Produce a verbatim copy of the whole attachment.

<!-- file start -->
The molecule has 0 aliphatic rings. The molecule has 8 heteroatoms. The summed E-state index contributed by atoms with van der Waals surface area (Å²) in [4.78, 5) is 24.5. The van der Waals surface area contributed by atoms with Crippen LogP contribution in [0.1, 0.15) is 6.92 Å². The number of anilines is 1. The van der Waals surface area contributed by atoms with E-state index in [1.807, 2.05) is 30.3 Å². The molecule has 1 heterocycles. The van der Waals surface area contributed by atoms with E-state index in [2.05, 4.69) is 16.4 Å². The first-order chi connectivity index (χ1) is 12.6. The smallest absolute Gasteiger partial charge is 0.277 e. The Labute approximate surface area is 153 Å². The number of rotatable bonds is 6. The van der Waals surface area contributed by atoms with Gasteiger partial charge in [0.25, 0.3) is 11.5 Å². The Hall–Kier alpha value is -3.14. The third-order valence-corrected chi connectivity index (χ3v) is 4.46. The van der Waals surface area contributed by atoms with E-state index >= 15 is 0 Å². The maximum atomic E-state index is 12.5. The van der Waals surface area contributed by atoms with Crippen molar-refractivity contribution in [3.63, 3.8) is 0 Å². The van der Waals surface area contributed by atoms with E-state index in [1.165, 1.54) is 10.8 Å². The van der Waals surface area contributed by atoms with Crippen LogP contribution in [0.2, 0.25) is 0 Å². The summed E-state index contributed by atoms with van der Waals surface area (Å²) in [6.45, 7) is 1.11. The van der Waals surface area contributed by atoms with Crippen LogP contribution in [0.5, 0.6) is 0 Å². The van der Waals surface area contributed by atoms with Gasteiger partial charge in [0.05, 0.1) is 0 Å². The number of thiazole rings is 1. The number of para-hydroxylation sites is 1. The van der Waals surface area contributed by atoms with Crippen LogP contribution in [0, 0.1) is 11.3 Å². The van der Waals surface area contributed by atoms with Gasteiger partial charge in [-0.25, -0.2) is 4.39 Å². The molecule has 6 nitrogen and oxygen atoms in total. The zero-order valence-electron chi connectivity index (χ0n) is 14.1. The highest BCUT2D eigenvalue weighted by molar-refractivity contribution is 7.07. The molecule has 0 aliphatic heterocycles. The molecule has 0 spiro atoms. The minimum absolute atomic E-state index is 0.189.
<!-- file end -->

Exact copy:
The molecule has 0 aliphatic rings. The molecule has 8 heteroatoms. The summed E-state index contributed by atoms with van der Waals surface area (Å²) in [4.78, 5) is 24.5. The van der Waals surface area contributed by atoms with Crippen LogP contribution in [0.1, 0.15) is 6.92 Å². The number of anilines is 1. The van der Waals surface area contributed by atoms with E-state index in [1.807, 2.05) is 30.3 Å². The molecule has 1 heterocycles. The van der Waals surface area contributed by atoms with E-state index in [2.05, 4.69) is 16.4 Å². The first-order chi connectivity index (χ1) is 12.6. The smallest absolute Gasteiger partial charge is 0.277 e. The Labute approximate surface area is 153 Å². The number of rotatable bonds is 6. The van der Waals surface area contributed by atoms with Gasteiger partial charge in [0.25, 0.3) is 11.5 Å². The Hall–Kier alpha value is -3.14. The third-order valence-corrected chi connectivity index (χ3v) is 4.46. The van der Waals surface area contributed by atoms with E-state index >= 15 is 0 Å². The maximum atomic E-state index is 12.5. The van der Waals surface area contributed by atoms with Crippen molar-refractivity contribution in [3.63, 3.8) is 0 Å². The van der Waals surface area contributed by atoms with E-state index in [1.165, 1.54) is 10.8 Å². The van der Waals surface area contributed by atoms with Crippen LogP contribution in [0.2, 0.25) is 0 Å². The summed E-state index contributed by atoms with van der Waals surface area (Å²) in [6.45, 7) is 1.11. The van der Waals surface area contributed by atoms with Crippen LogP contribution in [0.5, 0.6) is 0 Å². The van der Waals surface area contributed by atoms with Gasteiger partial charge in [0.05, 0.1) is 0 Å². The number of thiazole rings is 1. The number of para-hydroxylation sites is 1. The van der Waals surface area contributed by atoms with Crippen LogP contribution in [0, 0.1) is 11.3 Å². The van der Waals surface area contributed by atoms with Gasteiger partial charge in [-0.25, -0.2) is 4.39 Å². The molecule has 6 nitrogen and oxygen atoms in total. The zero-order valence-electron chi connectivity index (χ0n) is 14.1. The highest BCUT2D eigenvalue weighted by molar-refractivity contribution is 7.07. The molecule has 0 aliphatic heterocycles. The molecule has 0 spiro atoms. The minimum absolute atomic E-state index is 0.189.